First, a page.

Description Usage Arguments Details Value Note Author(s) References See Also Examples
Function designdist
lets you define your own dissimilarities
using terms for shared and total quantities, number of rows and number
of columns. The shared and total quantities can be binary, quadratic
or minimum terms. In binary terms, the shared component is number of
shared species, and totals are numbers of species on sites. The
quadratic terms are crossproducts and sums of squares, and minimum
terms are sums of parallel minima and row totals. Function
chaodist
lets you define your own dissimilarities using terms
that are supposed to take into account the “unseen species”
(see Chao et al., 2005 and Details in vegdist
).
1 2 3 4 
x 
Input data. 
method 
Equation for your dissimilarities. This can use terms

terms 
How shared and total components are found. For vectors

abcd 
Use 2x2 contingency table notation for binary data: a is the number of shared species, b and c are the numbers of species occurring only one of the sites but not in both, and d is the number of species that occur on neither of the sites. 
alphagamma 
Use beta diversity notation with terms

name 
The name you want to use for your index. The default is to
combine the 
Most popular dissimilarity measures in ecology can be expressed with
the help of terms J
, A
and B
, and some also involve
matrix dimensions N
and P
. Some examples you can define in
designdist
are:
A+B2*J  "quadratic"  squared Euclidean 
A+B2*J  "minimum"  Manhattan 
(A+B2*J)/(A+B)  "minimum"  BrayCurtis 
(A+B2*J)/(A+B)  "binary"  Sørensen 
(A+B2*J)/(A+BJ)  "binary"  Jaccard 
(A+B2*J)/(A+BJ)  "minimum"  Ružička 
(A+B2*J)/(A+BJ)  "quadratic"  (dis)similarity ratio 
1J/sqrt(A*B)  "binary"  Ochiai 
1J/sqrt(A*B)  "quadratic"  cosine complement 
1phyper(J1, A, PA, B)  "binary"  RaupCrick (but see raupcrick )

The function designdist
can implement most dissimilarity
indices in vegdist
or elsewhere, and it can also be
used to implement many other indices, amongst them, most of those
described in Legendre & Legendre (2012). It can also be used to
implement all indices of beta diversity described in Koleff et
al. (2003), but there also is a specific function
betadiver
for the purpose.
If you want to implement binary dissimilarities based on the 2x2
contingency table notation, you can set abcd = TRUE
. In this
notation a = J
, b = AJ
, c = BJ
, d = PAB+J
.
This notation is often used instead of the more more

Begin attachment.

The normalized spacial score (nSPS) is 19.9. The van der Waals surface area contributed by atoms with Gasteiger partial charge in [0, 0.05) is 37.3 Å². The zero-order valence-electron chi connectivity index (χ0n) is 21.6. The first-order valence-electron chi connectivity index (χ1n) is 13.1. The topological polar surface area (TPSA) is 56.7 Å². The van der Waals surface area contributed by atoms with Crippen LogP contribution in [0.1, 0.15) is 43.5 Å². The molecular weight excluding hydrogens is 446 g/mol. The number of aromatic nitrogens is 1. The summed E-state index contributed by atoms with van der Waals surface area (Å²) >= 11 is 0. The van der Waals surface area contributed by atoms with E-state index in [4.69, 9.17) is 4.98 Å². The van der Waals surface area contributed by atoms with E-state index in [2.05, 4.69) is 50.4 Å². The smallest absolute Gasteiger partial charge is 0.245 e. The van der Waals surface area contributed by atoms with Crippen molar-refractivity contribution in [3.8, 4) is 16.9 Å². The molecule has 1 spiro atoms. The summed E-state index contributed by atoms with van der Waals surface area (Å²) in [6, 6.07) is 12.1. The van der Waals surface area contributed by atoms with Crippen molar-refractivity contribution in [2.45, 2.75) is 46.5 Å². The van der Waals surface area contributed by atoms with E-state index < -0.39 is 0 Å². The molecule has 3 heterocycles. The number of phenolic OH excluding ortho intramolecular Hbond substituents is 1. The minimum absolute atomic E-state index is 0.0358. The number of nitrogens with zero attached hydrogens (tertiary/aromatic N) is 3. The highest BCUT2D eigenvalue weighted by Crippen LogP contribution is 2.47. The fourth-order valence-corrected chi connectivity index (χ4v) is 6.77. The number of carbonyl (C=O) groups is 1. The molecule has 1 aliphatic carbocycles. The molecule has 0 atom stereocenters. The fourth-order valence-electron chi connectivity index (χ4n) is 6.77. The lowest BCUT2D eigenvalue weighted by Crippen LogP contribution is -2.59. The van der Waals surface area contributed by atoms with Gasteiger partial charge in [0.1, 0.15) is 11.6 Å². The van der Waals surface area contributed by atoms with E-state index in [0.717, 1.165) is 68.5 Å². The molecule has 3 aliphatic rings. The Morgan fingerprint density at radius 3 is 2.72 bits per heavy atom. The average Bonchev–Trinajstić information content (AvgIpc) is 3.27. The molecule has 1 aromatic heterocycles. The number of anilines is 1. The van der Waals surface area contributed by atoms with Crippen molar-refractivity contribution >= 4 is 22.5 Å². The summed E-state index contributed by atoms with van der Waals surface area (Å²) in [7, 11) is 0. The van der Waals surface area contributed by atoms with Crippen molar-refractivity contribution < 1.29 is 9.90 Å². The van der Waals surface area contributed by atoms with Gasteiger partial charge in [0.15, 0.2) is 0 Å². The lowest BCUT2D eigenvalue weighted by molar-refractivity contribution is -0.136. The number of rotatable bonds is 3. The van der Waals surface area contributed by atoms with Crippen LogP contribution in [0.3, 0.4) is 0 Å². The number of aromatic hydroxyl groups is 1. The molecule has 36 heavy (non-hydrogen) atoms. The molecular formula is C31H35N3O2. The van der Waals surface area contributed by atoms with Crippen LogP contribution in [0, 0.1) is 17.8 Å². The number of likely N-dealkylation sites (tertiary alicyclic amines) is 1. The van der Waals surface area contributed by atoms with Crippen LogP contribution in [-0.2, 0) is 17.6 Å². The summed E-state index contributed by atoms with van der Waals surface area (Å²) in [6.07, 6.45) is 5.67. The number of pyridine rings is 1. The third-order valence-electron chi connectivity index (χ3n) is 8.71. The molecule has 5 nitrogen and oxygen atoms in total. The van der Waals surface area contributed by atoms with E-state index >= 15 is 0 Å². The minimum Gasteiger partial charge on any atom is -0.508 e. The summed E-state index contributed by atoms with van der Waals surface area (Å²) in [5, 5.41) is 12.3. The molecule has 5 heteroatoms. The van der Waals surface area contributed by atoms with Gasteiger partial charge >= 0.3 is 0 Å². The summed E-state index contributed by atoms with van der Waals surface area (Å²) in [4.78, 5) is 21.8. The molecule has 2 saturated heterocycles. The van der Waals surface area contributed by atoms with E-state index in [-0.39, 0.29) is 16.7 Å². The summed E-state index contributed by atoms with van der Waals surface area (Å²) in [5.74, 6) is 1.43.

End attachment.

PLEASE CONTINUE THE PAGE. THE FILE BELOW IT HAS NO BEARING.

tangible default notation for reasons that are opaque to me.
With alphagamma = TRUE
it is possible to use beta diversity
notation with terms alpha
for average alpha diversity and
gamma
for gamma diversity in two compared sites. The terms
are calculated as alpha = (A+B)/2
, gamma = A+BJ
and
delta = abs(AB)/2
. Terms A
and B
are also
available and give the alpha diversities of the individual compared
sites. The beta diversity terms may make sense only for binary
terms (so that diversities are expressed in numbers of species), but
they are calculated for quadratic and minimum terms as well (with a
warning).
Function chaodist
is similar to designgist
, but uses
terms U
and V
of Chao et al. (2005). These terms are
supposed to take into account the effects of unseen species. Both
U
and V
are scaled to range 0 … 1. They take
the place of A
and B
and the product U*V
is used
in the place of J
of designdist
. Function
chaodist
can implement any commonly used Chao et al. (2005)
style dissimilarity:
1  2*U*V/(U+V)  Sørensen type 
1  U*V/(U+VU*V)  Jaccard type 
1  sqrt(U*V)  Ochiai type 
(pmin(U,V)  U*V)/pmin(U,V)  Simpson type 
Function vegdist
implements Jaccardtype Chao distance,
and its documentation contains more complete discussion on the
calculation of the terms.
designdist
returns an object of class dist
.
designdist
does not use compiled code, but it is based on
vectorized R code. The designdist
function can be much
faster than vegdist
, although the latter uses compiled
code. However, designdist
cannot skip missing values and uses
much more memory during calculations.
The use of sum terms can be numerically unstable. In particularly,
when these terms are large, the precision may be lost. The risk is
large when the number of columns is high, and particularly large with
quadratic terms. For precise calculations it is better to use
functions like dist
and vegdist
which are
more robust against numerical problems.
Jari Oksanen
Chao, A., Chazdon, R. L., Colwell, R. K. and Shen, T. (2005) A new statistical approach for assessing similarity of species composition with incidence and abundance data. Ecology Letters 8, 148–159.
Koleff, P., Gaston, K.J. and Lennon, J.J. (2003) Measuring beta diversity for presence–absence data. J. Animal Ecol. 72, 367–382.
Legendre, P. and Legendre, L. (2012) Numerical Ecology. 3rd English ed. Elsevier
vegdist
, betadiver
, dist
,
raupcrick
.
1 2 3 4 5 6 7 8 9 10 11 12 13 14 15 16 17  data(BCI)
## Four ways of calculating the same Sørensen dissimilarity
d0 < vegdist(BCI, "bray", binary = TRUE)
d1 < designdist(BCI, "(A+B2*J)/(A+B)")
d2 < designdist(BCI, "(b+c)/(2*a+b+c)", abcd = TRUE)
d3 < designdist(BCI, "gamma/alpha  1", alphagamma = TRUE)
## Arrhenius dissimilarity: the value of z in the speciesarea model
## S = c*A^z when combining two sites of equal areas, where S is the
## number of species, A is the area, and c and z are model parameters.
## The A below is not the area (which cancels out), but number of
## species in one of the sites, as defined in designdist().
dis < designdist(BCI, "(log(A+BJ)log(A+B)+log(2))/log(2)")
## This can be used in clustering or ordination...
ordiplot(cmdscale(dis))
## ... or in analysing beta diversity (without gradients)
summary(dis)

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